Scientific Publishing and Developer APIs

Rafael Sidi loves to quote Bob Dylan’s song ‘The times they are a-changing”… Certainly in the scientific publishing developer APIs world.

For years there were APIs available from the scientific abstracts databases Scopus, WoS, PubMed, etc.

Last year Elsevier launched SciVerse Application Marketplace that provides developers APIs (Application Programming Interface) to build applications that will integrate into the SciVerse suite of products (ScienceDirect, Scopus, Hub). Some examples –

  • SciverNote:  allows you to save ScienceDirect article abstracts and/or references to Evernote®
  • Top Reviews:  find the most relevant review articles in your Scopus search results
  • iSpeech Audio Reader: This one is pretty cool – reads your ScienceDirect articles aloud
Check out the current Applications Gallery.
You may also want to check out what Nature will be launching soon. This appears to be limited to Search APIs, scientific bookmarking tool (Connotea) APIs, and the social networking site (Nature Network) APIs. There’s a nice presentation (embedded below) put together by Chandran Honour that lays out the api landscape in scientific publishing (Oct 25, 2011)
PLoS has already announced their APIs for search and Article Metrics earlier this year. Springer has announced APIs to their Images database, APIs to the metadata for their journal/book content and API to query their OpenAccess content.
There are probably several that I haven’t mentioned here.
These are exciting times and it will be interesting to see if some understanding develops across publishers to standardize APIs. In the end the goal is to enable researchers to create solutions that are specific to their needs and hopefully help advance scientific research.
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Elsevier Introduces Protein Interaction Browser

The Protein Interaction Browser allows readers to view and interactively explore protein-protein interaction PPI networks for all proteins in a scientific paper. The browser is currently available for the Elsevier-published journal FEBS Letters.

via Elsevier.

What Is Your Mental Model? – Boxes and Arrows: The design behind the design

Old article but nice interview on UX… This quote caught my attention

Customers are just thinking about their reactions to the tool. They are not trying to squeeze water out of a water bottle, they are trying to quench their thirst. Of course you want to listen to them, but at the same time you want to interpret.

via What Is Your Mental Model? – Boxes and Arrows: The design behind the design.

Accelerate Science

Elsevier is integrating the world’s most trusted scientific content from ScienceDirect and Scopus into a single platform with productivity-driving enhancements. View this short video to learn more.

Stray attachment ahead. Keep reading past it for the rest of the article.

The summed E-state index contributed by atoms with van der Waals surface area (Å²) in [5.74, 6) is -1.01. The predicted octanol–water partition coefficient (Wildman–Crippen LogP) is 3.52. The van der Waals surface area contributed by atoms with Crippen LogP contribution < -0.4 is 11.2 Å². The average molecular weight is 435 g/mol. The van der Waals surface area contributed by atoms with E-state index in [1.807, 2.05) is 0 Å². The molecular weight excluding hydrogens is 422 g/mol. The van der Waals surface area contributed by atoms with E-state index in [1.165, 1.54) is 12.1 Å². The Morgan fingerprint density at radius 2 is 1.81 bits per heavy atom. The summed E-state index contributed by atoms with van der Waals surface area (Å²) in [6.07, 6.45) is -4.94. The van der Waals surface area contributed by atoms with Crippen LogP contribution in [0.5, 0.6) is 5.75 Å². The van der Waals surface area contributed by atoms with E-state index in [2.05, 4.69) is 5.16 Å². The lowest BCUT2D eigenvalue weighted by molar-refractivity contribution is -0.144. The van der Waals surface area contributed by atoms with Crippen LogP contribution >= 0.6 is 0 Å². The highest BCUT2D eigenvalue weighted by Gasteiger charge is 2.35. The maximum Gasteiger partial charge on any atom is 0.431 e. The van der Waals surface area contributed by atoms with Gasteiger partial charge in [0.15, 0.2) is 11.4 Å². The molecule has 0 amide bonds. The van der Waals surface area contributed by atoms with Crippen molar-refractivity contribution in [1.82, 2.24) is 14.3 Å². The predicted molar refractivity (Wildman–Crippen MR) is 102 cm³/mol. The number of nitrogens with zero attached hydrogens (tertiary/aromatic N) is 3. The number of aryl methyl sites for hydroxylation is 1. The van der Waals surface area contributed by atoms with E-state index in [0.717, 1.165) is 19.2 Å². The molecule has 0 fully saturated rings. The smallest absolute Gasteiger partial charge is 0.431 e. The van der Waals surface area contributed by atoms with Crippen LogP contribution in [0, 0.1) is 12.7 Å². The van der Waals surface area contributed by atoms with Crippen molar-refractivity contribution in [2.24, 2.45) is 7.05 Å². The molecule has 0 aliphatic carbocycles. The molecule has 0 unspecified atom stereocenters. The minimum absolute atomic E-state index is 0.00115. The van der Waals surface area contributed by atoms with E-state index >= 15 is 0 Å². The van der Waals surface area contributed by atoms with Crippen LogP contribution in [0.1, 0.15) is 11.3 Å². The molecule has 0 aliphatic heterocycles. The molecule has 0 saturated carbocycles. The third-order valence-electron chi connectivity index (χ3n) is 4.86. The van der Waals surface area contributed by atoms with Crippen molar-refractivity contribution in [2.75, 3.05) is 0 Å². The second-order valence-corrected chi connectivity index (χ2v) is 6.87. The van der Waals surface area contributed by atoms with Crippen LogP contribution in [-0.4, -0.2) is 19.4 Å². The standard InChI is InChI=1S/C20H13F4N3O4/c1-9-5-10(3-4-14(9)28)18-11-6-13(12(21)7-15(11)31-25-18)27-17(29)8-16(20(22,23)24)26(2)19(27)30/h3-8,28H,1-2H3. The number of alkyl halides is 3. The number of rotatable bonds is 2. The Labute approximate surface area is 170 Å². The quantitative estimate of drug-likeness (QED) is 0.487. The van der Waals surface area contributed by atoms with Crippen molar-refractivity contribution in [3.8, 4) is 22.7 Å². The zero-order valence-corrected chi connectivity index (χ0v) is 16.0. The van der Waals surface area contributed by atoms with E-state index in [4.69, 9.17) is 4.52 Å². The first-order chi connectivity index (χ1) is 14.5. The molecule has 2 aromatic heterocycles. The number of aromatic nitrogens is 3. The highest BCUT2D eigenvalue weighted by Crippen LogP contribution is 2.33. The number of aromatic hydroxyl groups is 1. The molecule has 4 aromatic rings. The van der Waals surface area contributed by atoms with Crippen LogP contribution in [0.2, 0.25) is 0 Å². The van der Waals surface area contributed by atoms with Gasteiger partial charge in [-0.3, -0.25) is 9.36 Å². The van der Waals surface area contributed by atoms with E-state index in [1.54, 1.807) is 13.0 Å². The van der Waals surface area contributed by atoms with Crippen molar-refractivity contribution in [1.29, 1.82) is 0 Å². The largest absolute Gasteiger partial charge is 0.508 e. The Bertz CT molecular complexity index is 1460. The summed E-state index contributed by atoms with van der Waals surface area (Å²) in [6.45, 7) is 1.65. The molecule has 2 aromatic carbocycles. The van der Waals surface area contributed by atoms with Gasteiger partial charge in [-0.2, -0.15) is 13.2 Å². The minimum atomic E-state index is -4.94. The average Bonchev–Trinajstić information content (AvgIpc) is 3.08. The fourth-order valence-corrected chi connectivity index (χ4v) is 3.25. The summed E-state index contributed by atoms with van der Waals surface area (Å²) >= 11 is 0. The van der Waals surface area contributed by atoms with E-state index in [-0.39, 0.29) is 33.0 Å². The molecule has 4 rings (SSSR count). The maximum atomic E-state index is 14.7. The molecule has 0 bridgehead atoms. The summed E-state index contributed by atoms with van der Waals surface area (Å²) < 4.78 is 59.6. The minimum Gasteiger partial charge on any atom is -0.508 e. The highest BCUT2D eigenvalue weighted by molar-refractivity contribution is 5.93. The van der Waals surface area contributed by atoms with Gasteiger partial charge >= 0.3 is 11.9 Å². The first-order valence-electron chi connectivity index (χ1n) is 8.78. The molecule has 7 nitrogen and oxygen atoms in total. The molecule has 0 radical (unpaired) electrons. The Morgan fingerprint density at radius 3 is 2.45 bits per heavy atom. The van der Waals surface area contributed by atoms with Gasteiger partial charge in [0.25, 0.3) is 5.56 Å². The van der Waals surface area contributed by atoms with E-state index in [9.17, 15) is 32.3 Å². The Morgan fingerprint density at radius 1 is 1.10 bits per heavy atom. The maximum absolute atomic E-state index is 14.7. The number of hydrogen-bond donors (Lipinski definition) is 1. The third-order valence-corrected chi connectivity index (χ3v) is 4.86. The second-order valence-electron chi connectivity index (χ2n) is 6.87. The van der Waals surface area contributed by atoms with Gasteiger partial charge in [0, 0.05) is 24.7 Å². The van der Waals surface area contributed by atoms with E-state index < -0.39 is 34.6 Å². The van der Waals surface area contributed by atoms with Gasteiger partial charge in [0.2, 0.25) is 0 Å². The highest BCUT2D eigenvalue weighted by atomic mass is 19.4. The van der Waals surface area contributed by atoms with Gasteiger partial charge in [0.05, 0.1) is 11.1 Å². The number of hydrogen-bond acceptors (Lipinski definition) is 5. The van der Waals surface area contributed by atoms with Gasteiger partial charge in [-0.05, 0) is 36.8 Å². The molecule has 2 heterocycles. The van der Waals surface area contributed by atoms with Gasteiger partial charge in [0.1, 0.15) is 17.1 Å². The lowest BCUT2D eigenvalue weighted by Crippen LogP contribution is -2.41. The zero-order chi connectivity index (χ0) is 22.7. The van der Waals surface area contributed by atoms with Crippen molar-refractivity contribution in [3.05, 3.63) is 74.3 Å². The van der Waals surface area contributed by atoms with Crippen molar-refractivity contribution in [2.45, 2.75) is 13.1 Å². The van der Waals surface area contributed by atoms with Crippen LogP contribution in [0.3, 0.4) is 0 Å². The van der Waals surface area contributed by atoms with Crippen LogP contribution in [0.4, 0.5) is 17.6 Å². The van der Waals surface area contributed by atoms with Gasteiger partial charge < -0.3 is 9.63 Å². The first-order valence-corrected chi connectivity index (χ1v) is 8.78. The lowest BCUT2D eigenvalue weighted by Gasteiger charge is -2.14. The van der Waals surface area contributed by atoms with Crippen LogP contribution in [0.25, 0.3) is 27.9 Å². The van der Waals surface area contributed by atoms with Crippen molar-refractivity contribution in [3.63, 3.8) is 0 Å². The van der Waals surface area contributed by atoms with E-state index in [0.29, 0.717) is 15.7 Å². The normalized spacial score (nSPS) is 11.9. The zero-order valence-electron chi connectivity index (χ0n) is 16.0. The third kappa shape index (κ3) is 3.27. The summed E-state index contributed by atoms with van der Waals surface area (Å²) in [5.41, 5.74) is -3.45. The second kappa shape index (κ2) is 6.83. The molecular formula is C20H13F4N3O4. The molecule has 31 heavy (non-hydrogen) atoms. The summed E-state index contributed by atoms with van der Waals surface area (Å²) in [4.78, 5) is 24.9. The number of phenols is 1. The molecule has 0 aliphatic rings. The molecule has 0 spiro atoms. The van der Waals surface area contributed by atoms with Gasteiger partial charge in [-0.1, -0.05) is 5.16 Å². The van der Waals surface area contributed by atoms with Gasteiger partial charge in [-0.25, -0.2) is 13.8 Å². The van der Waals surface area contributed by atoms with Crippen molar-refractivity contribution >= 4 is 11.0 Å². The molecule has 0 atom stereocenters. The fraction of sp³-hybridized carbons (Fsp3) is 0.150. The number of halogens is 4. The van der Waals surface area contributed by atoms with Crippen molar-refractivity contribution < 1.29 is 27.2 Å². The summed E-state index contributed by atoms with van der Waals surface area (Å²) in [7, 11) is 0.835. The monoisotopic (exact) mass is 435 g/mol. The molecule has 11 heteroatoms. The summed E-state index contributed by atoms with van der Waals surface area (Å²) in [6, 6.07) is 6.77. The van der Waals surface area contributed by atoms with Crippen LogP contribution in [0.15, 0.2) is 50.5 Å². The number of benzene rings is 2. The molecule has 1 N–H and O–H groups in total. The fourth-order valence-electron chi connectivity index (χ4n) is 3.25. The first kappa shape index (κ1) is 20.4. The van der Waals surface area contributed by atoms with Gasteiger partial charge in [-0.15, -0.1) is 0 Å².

via Accelerate Science.

The future belongs to the companies and people that turn data into products

Are you looking at your hidden assets, how usage of your data creates new data? Are you mining it and creating newer products? This post speaks to all of us. It also talks about

The future belongs to the companies who figure out how to collect and use data successfully. Google, Amazon, Facebook, and LinkedIn have all tapped into their datastreams and made that the core of their success. They were the vanguard, but newer companies like bit.ly are following their path. Whether it’s mining your personal biology, building maps from the shared experience of millions of travellers, or studying the URLs that people pass to others, the next generation of successful businesses will be built around data. The part of Hal Varian’s quote that nobody remembers says it all: The ability to take data — to be able to understand it, to process it, to extract value from it, to visualize it, to communicate it — that’s going to be a hugely important skill in the next decades.Data is indeed the new Intel Inside.

via What is data science? – O’Reilly Radar.

Data science democratized

Interesting post. I always wondered how people might use all the scatter diagrams and other data visualization graphs that are available in various scientific fields. Here’s a thought from Mac Slocum at O’Reilly radar.

Significant implications emerge when you can bounce a question, even an innocuous one, against a huge storehouse of data. If someone like me can plug questions into a system and have it do the same kind of processing once reserved for a skilled minority, that will inspire me to ask a lot more questions. It’ll inspire a lot of other people to ask questions, too. And some of those questions might even be important.

via Data science democratized – O’Reilly Radar.

CloudCourse: An Enterprise Application in the Cloud – Love it

It would be silly to say i’m jealous but its like they know what’s on my mind. To paraphrase a known commercial… This was my idea 🙂

Provide educators a personalized way to prepare course material for their class and students. I think this is now possible with CloudCourse: An Enterprise Application in the Cloud

via CloudCourse: An Enterprise Application in the Cloud – Google Open Source Blog.

Congrats Google!!